RRSP/RRIF

RRIF minimum income rules

RRIF minimum income rules

When you reach retirement and it comes time to take regular income out of your RRSPs, the vehicle of choice is the Registered Retirement Income Fund (RRIF). Although you can make withdrawals from a RRSP, the point of a RRSP is to accumulate funds for retirement. That’s why they call it a savings plan.
When I think of a RRIF, I visually see a bucket of money just like the RRSP is a bucket of money.  The difference between the RRSP bucket and the RRIF bucket is the RRIF bucket has a tap on it where income flows out.  You can adjust the tap to increase or decrease the flow of money out of the bucket.
 
In both the RRSP and the RRIF bucket, you can invest in the same types of investments like GICs, bonds, mutual funds, stocks, etc. As long as the money stays in the account or bucket, whether it is a RRSP or RRIF, the money continues to grow tax deferred. The RRIF differs from an RRSP in that you cannot put direct contributions into a RRIF and with a RRIF, you must take out a minimum amount each and every year. In other words, you can close the tap completely.  You must take out a minimum amount of income.  This is called the Minimum Income.

How is the minimum income determined?

Here’s the formula for the minimum income on the RRIF:

1 / (90- age)

For example, if you are 65 years of age, 90 minus 65 is 25. One over 25 is 4%. At 65, you must take out at least 4% of the RRIF balance at the beginning of the year in income. If you had $100,000 in the RRIF, you would need to take out at least $4000.

Age 2015 and later 1992 to 2015 Pre 1992
65 4.00% 4.00% 4.00%
66 4.17% 4.17% 4.17%
67 4.35% 4.35% 4.35%
68 4.55% 4.55% 4.55%
69 4.76% 4.76% 4.76%
70 5.00% 5.00% 5.00%
71 5.28% 7.38% 5.26%
72 5.40% 7.48% 5.56%
73 5.53% 7.59% 5.88%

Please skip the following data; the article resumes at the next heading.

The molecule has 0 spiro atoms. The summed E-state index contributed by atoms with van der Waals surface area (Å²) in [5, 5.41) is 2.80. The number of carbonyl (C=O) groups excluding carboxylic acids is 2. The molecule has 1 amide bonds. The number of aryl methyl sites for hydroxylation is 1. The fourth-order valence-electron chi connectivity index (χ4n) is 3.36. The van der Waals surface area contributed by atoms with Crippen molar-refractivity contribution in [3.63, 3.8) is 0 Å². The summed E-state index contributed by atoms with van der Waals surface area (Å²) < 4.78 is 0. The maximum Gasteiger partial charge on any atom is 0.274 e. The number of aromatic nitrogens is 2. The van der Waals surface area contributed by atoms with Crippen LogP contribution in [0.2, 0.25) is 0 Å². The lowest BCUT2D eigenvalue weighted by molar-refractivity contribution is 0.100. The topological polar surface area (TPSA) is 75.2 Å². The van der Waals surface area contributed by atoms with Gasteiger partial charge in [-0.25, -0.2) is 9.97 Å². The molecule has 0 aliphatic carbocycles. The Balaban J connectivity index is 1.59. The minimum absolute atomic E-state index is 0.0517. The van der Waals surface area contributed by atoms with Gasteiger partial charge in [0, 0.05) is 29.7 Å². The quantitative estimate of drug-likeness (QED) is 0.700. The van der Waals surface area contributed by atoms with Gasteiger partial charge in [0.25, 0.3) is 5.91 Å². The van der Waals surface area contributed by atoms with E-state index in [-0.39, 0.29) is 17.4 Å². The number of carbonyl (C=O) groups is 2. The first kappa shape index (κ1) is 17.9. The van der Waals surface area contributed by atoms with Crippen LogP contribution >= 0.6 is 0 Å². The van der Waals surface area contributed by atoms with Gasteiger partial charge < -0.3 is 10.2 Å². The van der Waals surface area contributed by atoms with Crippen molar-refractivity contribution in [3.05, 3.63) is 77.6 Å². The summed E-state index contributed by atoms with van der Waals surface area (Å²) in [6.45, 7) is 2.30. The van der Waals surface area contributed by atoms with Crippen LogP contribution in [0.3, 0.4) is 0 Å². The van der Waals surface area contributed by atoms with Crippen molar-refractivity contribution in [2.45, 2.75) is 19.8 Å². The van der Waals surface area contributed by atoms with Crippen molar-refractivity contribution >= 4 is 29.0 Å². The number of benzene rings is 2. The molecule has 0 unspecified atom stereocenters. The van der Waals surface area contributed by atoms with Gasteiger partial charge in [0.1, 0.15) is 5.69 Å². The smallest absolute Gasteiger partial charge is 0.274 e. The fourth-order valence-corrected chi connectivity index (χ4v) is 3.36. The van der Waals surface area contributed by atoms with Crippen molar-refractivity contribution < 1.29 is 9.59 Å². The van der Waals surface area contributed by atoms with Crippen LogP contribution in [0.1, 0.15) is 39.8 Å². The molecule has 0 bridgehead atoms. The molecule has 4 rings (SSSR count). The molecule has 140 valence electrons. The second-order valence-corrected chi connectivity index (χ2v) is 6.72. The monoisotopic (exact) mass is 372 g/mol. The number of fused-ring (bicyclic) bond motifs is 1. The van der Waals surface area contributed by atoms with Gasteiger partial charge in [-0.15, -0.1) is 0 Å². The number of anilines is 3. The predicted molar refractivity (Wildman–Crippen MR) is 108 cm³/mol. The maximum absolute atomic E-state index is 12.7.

74 5.67% 7.71% 6.25%
75 5.82% 7.85% 6.67%
76 5.98% 7.99% 7.14%
77 6.17% 8.15% 7.69%
78 6.36% 8.33% 8.33%
79 6.58% 8.53% 8.53%
80 6.82% 8.75% 8.75%
81 7.08% 8.99% 8.99%
82 7.38% 9.27% 9.27%
83 7.71% 9.58% 9.58%
84 8.08% 9.93% 9.93%
85 8.51% 10.33% 10.33%
86 8.99% 10.79% 10.79%
87 9.55% 11.33% 11.33%
88 10.21% 11.96% 11.96%
89 10.99% 12.71% 12.71%
90 11.92% 13.62% 13.62%
91 13.06% 14.73% 14.73%
92 14.49% 16.12% 16.12%
93 16.34% 17.92% 17.92%
94 18.79% 20.00% 20.00%
95+ 20.00% 20.00% 20.00%

 

You can see that at age 71, the minimum income changes and no longer follows the formula 1/(90-age) formula. At 71, the minimum income amount is predetermined by the government. You can see that as you get older, the minimum percentage increases.

The government introduced a new minimum income schedule in the 2015 Federal Budget lowering the amount of money required for withdrawals starting at the age of 71. Income used to jump dramatically to 7.38% but that was lowered to 5.28%.

Withholding tax on minimum income

When withdrawing money from a RRIF, withholding tax is NOT taken off on the minimum income amount.  Withholding tax only applies to amounts that exceed the RRIF min.  For example, Jack is 65 and want to take out $10,000 from his $100,000 RRIF.  The minimum income is $4,000 (4% X $100,000).  If he withdraws $4,000 from the RRIF, there would be no withholding tax but that does not mean the $4000 is tax free.  It just means no tax is taken off but he still has to report the $4,000 on his tax return.  If he takes out $10,000, the financial institution would withhold 20% of the difference between $10,000 and $4,000.  Thus, $6,000 X 20% = $1,200.  Jack would get $8,800 and $1,200 would get remitted to CRA for taxes.  Remember, withholding tax is just the pre-payment of tax but it does not equal the total tax owed.  Your actual tax rate is based on your Marginal Tax Rate, not your withholding tax rate.

 Related article:  Understanding Withholding Tax in retirement

Changes to RRIF Minimum income in 2020

Due to COVID, in 2020, the minimum required withdrawal for all types of registered retirement income funds (RRIFs) has been reduced by 25%. Individuals who have already withdrawn more than the reduced 2020 minimum amount will not be permitted to re-contribute the excess amount back into their RRIFs. Tax will only be withheld if you withdraw more than your unreduced minimum amount.